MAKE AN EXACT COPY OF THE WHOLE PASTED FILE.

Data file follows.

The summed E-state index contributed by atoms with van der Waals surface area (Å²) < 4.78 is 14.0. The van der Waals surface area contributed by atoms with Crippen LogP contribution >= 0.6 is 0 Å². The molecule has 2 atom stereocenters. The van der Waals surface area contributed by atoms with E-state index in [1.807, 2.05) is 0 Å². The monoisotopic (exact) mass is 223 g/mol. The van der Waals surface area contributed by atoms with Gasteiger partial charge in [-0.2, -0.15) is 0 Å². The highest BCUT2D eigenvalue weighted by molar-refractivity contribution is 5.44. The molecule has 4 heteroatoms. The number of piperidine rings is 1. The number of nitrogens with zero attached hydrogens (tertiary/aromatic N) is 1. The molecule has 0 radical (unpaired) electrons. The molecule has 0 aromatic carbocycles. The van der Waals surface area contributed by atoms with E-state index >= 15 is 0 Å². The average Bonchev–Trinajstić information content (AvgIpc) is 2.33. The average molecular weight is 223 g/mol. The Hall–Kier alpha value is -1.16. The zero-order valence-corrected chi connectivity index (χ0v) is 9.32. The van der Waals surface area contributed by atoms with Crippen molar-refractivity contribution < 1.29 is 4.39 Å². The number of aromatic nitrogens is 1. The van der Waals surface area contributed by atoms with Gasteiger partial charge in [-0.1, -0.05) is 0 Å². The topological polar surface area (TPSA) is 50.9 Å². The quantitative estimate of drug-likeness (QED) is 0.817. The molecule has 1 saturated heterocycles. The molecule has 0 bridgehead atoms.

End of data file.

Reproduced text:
The summed E-state index contributed by atoms with van der Waals surface area (Å²) < 4.78 is 14.0. The van der Waals surface area contributed by atoms with Crippen LogP contribution >= 0.6 is 0 Å². The molecule has 2 atom stereocenters. The van der Waals surface area contributed by atoms with E-state index in [1.807, 2.05) is 0 Å². The monoisotopic (exact) mass is 223 g/mol. The van der Waals surface area contributed by atoms with Gasteiger partial charge in [-0.2, -0.15) is 0 Å². The highest BCUT2D eigenvalue weighted by molar-refractivity contribution is 5.44. The molecule has 4 heteroatoms. The number of piperidine rings is 1. The number of nitrogens with zero attached hydrogens (tertiary/aromatic N) is 1. The molecule has 0 radical (unpaired) electrons. The molecule has 0 aromatic carbocycles. The van der Waals surface area contributed by atoms with E-state index >= 15 is 0 Å². The average Bonchev–Trinajstić information content (AvgIpc) is 2.33. The average molecular weight is 223 g/mol. The Hall–Kier alpha value is -1.16. The zero-order valence-corrected chi connectivity index (χ0v) is 9.32. The van der Waals surface area contributed by atoms with Crippen molar-refractivity contribution < 1.29 is 4.39 Å². The number of aromatic nitrogens is 1. The van der Waals surface area contributed by atoms with Gasteiger partial charge in [-0.1, -0.05) is 0 Å². The topological polar surface area (TPSA) is 50.9 Å². The quantitative estimate of drug-likeness (QED) is 0.817. The molecule has 1 saturated heterocycles. The molecule has 0 bridgehead atoms.